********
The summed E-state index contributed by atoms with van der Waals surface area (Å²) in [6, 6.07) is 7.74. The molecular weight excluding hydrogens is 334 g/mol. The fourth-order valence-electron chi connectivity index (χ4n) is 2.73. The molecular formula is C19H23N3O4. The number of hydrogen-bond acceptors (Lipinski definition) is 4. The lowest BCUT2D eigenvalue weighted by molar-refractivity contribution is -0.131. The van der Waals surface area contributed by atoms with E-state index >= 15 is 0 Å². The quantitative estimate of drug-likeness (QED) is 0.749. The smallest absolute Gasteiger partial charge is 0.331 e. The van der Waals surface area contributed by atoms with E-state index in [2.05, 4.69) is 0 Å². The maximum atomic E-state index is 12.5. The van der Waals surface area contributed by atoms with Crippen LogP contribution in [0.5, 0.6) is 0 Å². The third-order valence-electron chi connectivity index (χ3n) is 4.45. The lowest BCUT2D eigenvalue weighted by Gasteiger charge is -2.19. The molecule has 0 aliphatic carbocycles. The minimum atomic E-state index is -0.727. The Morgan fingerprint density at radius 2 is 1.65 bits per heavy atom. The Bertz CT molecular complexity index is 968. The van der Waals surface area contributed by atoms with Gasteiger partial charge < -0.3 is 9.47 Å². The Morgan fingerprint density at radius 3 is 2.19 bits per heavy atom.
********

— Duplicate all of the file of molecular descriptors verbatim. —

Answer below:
The summed E-state index contributed by atoms with van der Waals surface area (Å²) in [6, 6.07) is 7.74. The molecular weight excluding hydrogens is 334 g/mol. The fourth-order valence-electron chi connectivity index (χ4n) is 2.73. The molecular formula is C19H23N3O4. The number of hydrogen-bond acceptors (Lipinski definition) is 4. The lowest BCUT2D eigenvalue weighted by molar-refractivity contribution is -0.131. The van der Waals surface area contributed by atoms with E-state index >= 15 is 0 Å². The quantitative estimate of drug-likeness (QED) is 0.749. The smallest absolute Gasteiger partial charge is 0.331 e. The van der Waals surface area contributed by atoms with E-state index in [2.05, 4.69) is 0 Å². The maximum atomic E-state index is 12.5. The van der Waals surface area contributed by atoms with Crippen LogP contribution in [0.5, 0.6) is 0 Å². The third-order valence-electron chi connectivity index (χ3n) is 4.45. The lowest BCUT2D eigenvalue weighted by Gasteiger charge is -2.19. The molecule has 0 aliphatic carbocycles. The minimum atomic E-state index is -0.727. The Morgan fingerprint density at radius 2 is 1.65 bits per heavy atom. The Bertz CT molecular complexity index is 968. The van der Waals surface area contributed by atoms with Gasteiger partial charge < -0.3 is 9.47 Å². The Morgan fingerprint density at radius 3 is 2.19 bits per heavy atom.